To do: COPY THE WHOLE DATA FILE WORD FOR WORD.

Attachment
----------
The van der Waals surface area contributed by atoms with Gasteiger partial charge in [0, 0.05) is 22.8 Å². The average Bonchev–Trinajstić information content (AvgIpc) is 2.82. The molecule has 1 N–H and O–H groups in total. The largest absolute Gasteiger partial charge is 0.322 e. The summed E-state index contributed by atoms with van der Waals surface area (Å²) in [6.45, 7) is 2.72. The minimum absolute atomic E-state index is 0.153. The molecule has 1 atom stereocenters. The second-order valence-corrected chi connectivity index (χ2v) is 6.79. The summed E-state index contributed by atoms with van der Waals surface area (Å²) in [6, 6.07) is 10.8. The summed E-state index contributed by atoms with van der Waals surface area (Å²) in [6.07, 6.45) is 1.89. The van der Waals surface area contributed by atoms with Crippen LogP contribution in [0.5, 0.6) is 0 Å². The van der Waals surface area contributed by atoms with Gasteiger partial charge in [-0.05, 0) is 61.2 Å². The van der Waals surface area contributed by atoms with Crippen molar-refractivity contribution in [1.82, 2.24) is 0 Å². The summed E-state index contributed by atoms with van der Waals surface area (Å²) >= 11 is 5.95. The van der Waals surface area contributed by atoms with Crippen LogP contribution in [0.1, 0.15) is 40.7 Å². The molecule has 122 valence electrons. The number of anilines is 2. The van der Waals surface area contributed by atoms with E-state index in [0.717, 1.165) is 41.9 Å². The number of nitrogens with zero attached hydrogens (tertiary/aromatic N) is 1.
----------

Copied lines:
The van der Waals surface area contributed by atoms with Gasteiger partial charge in [0, 0.05) is 22.8 Å². The average Bonchev–Trinajstić information content (AvgIpc) is 2.82. The molecule has 1 N–H and O–H groups in total. The largest absolute Gasteiger partial charge is 0.322 e. The summed E-state index contributed by atoms with van der Waals surface area (Å²) in [6.45, 7) is 2.72. The minimum absolute atomic E-state index is 0.153. The molecule has 1 atom stereocenters. The second-order valence-corrected chi connectivity index (χ2v) is 6.79. The summed E-state index contributed by atoms with van der Waals surface area (Å²) in [6, 6.07) is 10.8. The summed E-state index contributed by atoms with van der Waals surface area (Å²) in [6.07, 6.45) is 1.89. The van der Waals surface area contributed by atoms with Crippen LogP contribution in [0.5, 0.6) is 0 Å². The van der Waals surface area contributed by atoms with Gasteiger partial charge in [-0.05, 0) is 61.2 Å². The van der Waals surface area contributed by atoms with Crippen molar-refractivity contribution in [1.82, 2.24) is 0 Å². The summed E-state index contributed by atoms with van der Waals surface area (Å²) >= 11 is 5.95. The van der Waals surface area contributed by atoms with Crippen LogP contribution in [0.1, 0.15) is 40.7 Å². The molecule has 122 valence electrons. The number of anilines is 2. The van der Waals surface area contributed by atoms with E-state index in [0.717, 1.165) is 41.9 Å². The number of nitrogens with zero attached hydrogens (tertiary/aromatic N) is 1.